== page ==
The middle eastern store in which I shop has a big "pickle jar" (about 3 gallons) in which they have preserved lemons. The ones on the top, ready for use are in a plastic basket which occupies the top half of the container.
They lift it out and add new lemons and more salt to the bottom and the basket is replaced which pushes the new lemons to the bottom.
I think this is a very clever method of keeping a large batch (they sell a lot) of preserved lemons going. The lady told me that they dump the brine and replenish the salt with a new batch of lemons in the bottom about every six months. The preserved lemons look perfect on the outside, the insides look the same as the ones I have made at home and I have bought some and used them.
They taste exactly the same.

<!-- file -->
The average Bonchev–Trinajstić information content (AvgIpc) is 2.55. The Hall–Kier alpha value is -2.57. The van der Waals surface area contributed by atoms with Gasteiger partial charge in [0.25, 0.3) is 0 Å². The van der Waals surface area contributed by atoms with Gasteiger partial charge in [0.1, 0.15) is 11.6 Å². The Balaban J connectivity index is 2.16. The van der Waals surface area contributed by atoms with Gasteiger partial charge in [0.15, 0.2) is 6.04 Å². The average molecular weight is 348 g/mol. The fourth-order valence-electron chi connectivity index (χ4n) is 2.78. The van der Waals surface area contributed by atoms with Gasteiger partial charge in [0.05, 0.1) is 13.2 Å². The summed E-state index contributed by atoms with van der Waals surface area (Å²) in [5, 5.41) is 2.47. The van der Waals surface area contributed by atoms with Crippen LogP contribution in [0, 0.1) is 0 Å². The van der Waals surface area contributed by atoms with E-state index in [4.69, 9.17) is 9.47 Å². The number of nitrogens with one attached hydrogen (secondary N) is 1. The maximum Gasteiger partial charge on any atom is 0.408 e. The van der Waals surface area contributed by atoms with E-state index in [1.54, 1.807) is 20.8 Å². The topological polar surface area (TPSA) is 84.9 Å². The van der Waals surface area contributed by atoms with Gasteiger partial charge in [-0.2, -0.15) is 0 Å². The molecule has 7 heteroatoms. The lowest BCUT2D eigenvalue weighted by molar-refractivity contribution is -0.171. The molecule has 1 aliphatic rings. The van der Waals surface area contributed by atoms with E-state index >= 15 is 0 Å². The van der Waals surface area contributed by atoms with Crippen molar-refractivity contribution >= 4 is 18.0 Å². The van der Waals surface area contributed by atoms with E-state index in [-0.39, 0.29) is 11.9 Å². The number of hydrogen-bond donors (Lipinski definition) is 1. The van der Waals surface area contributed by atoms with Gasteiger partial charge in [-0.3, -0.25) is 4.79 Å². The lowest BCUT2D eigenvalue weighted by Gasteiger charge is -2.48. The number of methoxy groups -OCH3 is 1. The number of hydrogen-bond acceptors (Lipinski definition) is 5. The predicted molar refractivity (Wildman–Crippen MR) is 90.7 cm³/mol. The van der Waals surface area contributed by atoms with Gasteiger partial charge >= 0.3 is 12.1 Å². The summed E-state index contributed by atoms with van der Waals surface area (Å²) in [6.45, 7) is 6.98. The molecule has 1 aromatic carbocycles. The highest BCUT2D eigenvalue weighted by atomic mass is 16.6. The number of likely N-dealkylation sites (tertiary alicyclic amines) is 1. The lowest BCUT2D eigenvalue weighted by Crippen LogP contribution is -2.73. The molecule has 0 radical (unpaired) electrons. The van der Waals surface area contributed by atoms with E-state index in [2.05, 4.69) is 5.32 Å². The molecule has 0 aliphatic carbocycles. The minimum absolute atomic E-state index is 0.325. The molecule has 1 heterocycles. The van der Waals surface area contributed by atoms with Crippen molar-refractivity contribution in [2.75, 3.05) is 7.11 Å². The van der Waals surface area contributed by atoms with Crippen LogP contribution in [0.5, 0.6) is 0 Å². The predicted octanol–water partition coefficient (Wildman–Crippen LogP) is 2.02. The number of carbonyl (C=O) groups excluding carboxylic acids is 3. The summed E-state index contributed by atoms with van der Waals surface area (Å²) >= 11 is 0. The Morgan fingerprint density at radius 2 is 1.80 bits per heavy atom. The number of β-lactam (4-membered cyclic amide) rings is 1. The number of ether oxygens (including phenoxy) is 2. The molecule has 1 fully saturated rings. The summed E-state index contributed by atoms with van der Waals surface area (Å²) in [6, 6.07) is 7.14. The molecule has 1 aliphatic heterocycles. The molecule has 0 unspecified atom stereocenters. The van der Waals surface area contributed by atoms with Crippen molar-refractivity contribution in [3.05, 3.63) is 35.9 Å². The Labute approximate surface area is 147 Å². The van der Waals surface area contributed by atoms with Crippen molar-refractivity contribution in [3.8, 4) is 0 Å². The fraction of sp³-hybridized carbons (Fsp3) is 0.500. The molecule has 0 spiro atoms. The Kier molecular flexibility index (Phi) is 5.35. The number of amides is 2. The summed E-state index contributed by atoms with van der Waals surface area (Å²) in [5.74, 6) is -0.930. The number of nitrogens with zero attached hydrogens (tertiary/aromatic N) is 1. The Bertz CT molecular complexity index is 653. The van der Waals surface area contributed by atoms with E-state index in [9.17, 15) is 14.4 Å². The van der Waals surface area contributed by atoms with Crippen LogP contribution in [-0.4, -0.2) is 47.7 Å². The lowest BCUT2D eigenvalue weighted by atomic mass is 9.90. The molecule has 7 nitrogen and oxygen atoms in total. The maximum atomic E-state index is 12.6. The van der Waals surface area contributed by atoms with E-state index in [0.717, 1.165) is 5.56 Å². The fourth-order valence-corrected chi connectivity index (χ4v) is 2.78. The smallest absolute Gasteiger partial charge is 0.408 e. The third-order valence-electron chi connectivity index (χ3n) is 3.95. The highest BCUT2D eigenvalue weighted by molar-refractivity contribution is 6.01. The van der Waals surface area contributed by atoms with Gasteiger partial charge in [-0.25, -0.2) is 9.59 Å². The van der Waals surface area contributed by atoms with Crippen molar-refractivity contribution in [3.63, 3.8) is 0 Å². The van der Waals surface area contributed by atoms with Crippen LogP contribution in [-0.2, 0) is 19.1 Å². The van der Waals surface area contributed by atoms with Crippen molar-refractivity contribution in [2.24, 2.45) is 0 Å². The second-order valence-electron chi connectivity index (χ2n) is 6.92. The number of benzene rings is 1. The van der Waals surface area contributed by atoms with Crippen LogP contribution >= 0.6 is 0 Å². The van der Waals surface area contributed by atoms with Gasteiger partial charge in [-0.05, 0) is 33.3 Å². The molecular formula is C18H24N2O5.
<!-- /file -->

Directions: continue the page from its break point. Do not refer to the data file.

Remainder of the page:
She tells me they have only refrigerated the batch when they close the store for their annual vacation when they put everything even remotely perishable in their walk-in fridge, even the stuff in the display fridges, because they have a backup generator for the walk-in in case of a power failure.
She says that people "back home" don't usually have fridges and the stores that sell stuff like this have limited fridge space so "preserving" means not having to refrigerate usually perishable items for use all year.
She mentioned that "back home" they preserve the grape leaves essentially the same way and they are never refrigerated.
Edited by andiesenji, 25 August 2012 - 11:15 AM.